Is Chevy killing the Camaro?
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Sources tell musclecarsandtrucks.com that development of the next generation model has been suspended and that there will not be a replacement for the current car when its scheduled lifecycle ends in 2023.
|GM||GENERAL MOTORS COMPANY||38.59||-0.13||-0.34%|
|F||FORD MOTOR COMPANY||9.04||-0.04||-0.44%|
|FCAU||FIAT CHRYSLER AUTOMOBILES N.V.||16.06||-0.05||-0.31%|
A General Motors spokesperson told FOX Business that the company won’t engage in “speculation” about future product and would neither confirm nor deny the report.
Chevrolet sold fewer than 51,000 Camaros in the U.S. last year, which was only good enough for third place in the muscle car wars behind the Fiat Chrysler's Dodge Challenger and top-selling Ford Mustang, which tallied nearly 76,000 domestic sales in 2018 and a combined 113,000 worldwide.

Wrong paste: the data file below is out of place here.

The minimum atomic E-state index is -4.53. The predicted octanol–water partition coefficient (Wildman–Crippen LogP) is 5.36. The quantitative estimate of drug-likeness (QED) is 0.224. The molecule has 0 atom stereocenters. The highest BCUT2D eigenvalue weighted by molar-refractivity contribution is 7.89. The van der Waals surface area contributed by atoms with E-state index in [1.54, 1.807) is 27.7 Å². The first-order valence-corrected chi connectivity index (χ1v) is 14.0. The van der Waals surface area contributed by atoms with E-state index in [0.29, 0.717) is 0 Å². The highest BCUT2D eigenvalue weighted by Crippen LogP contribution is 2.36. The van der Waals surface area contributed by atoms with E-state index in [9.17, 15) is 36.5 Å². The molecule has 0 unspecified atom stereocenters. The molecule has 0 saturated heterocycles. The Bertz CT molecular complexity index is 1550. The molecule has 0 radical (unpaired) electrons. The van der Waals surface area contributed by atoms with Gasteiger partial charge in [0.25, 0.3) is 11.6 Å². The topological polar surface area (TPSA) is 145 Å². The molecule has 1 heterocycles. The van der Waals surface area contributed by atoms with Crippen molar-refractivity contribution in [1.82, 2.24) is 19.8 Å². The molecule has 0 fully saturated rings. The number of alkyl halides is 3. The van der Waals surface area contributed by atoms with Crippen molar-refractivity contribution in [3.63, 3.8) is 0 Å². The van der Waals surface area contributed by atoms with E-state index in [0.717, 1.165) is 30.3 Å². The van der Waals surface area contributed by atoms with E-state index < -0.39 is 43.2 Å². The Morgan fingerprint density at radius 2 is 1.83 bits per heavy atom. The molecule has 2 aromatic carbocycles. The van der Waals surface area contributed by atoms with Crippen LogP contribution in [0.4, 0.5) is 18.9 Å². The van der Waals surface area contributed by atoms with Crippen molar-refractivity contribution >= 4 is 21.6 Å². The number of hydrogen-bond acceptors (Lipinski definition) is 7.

Ford is in the process of eliminating all of the other sedans and hatchbacks from its U.S. lineup in favor of trucks and SUVs, but says it is sticking with the Mustang. The original pony car has been in continuous production since 1964 and the automaker is currently working on a hybrid version that’s set to debut in a couple of years alongside more traditionally-powered models.
Meanwhile, GM is keeping several Chevrolet car models in showrooms but has been investing billions into the expansion of its truck and SUV portfolios and also plans to launch 20 new electric vehicles globally by 2023.
It’s unlikely one of them will be a Camaro, but Chevy has demonstrated a prototype battery-powered drag racing version of the sports car that could hit the track one day.